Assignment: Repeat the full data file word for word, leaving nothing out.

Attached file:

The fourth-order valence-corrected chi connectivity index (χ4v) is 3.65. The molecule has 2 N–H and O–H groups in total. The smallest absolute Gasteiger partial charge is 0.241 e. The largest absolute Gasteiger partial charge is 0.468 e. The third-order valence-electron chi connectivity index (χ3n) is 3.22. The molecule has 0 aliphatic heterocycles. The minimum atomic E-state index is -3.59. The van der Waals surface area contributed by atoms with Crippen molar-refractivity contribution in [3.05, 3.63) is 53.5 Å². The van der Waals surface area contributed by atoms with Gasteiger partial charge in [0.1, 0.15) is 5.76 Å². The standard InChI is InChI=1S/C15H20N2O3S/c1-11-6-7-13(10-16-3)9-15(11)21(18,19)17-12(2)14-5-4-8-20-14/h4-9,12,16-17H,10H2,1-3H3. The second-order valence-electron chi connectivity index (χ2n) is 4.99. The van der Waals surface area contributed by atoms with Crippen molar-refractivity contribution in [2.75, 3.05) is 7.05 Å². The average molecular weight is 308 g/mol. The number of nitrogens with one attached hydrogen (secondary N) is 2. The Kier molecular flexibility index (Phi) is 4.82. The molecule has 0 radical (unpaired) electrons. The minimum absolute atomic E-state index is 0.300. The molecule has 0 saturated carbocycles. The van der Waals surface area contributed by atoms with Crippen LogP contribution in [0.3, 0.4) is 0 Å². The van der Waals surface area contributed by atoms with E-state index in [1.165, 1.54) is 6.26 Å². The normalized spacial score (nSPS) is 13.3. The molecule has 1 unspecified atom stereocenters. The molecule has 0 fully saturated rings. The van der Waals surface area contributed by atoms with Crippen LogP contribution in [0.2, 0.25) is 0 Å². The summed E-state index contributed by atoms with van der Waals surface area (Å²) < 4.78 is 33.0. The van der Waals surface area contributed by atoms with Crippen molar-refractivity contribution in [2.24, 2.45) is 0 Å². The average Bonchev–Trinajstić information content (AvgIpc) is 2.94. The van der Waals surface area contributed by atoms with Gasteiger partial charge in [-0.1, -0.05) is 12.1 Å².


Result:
The fourth-order valence-corrected chi connectivity index (χ4v) is 3.65. The molecule has 2 N–H and O–H groups in total. The smallest absolute Gasteiger partial charge is 0.241 e. The largest absolute Gasteiger partial charge is 0.468 e. The third-order valence-electron chi connectivity index (χ3n) is 3.22. The molecule has 0 aliphatic heterocycles. The minimum atomic E-state index is -3.59. The van der Waals surface area contributed by atoms with Crippen molar-refractivity contribution in [3.05, 3.63) is 53.5 Å². The van der Waals surface area contributed by atoms with Gasteiger partial charge in [0.1, 0.15) is 5.76 Å². The standard InChI is InChI=1S/C15H20N2O3S/c1-11-6-7-13(10-16-3)9-15(11)21(18,19)17-12(2)14-5-4-8-20-14/h4-9,12,16-17H,10H2,1-3H3. The second-order valence-electron chi connectivity index (χ2n) is 4.99. The van der Waals surface area contributed by atoms with Crippen molar-refractivity contribution in [2.75, 3.05) is 7.05 Å². The average molecular weight is 308 g/mol. The number of nitrogens with one attached hydrogen (secondary N) is 2. The Kier molecular flexibility index (Phi) is 4.82. The molecule has 0 radical (unpaired) electrons. The minimum absolute atomic E-state index is 0.300. The molecule has 0 saturated carbocycles. The van der Waals surface area contributed by atoms with Crippen LogP contribution in [0.3, 0.4) is 0 Å². The van der Waals surface area contributed by atoms with E-state index in [1.165, 1.54) is 6.26 Å². The normalized spacial score (nSPS) is 13.3. The molecule has 1 unspecified atom stereocenters. The molecule has 0 fully saturated rings. The van der Waals surface area contributed by atoms with Crippen LogP contribution in [0.2, 0.25) is 0 Å². The summed E-state index contributed by atoms with van der Waals surface area (Å²) < 4.78 is 33.0. The van der Waals surface area contributed by atoms with Crippen molar-refractivity contribution in [2.24, 2.45) is 0 Å². The average Bonchev–Trinajstić information content (AvgIpc) is 2.94. The van der Waals surface area contributed by atoms with Gasteiger partial charge in [-0.1, -0.05) is 12.1 Å².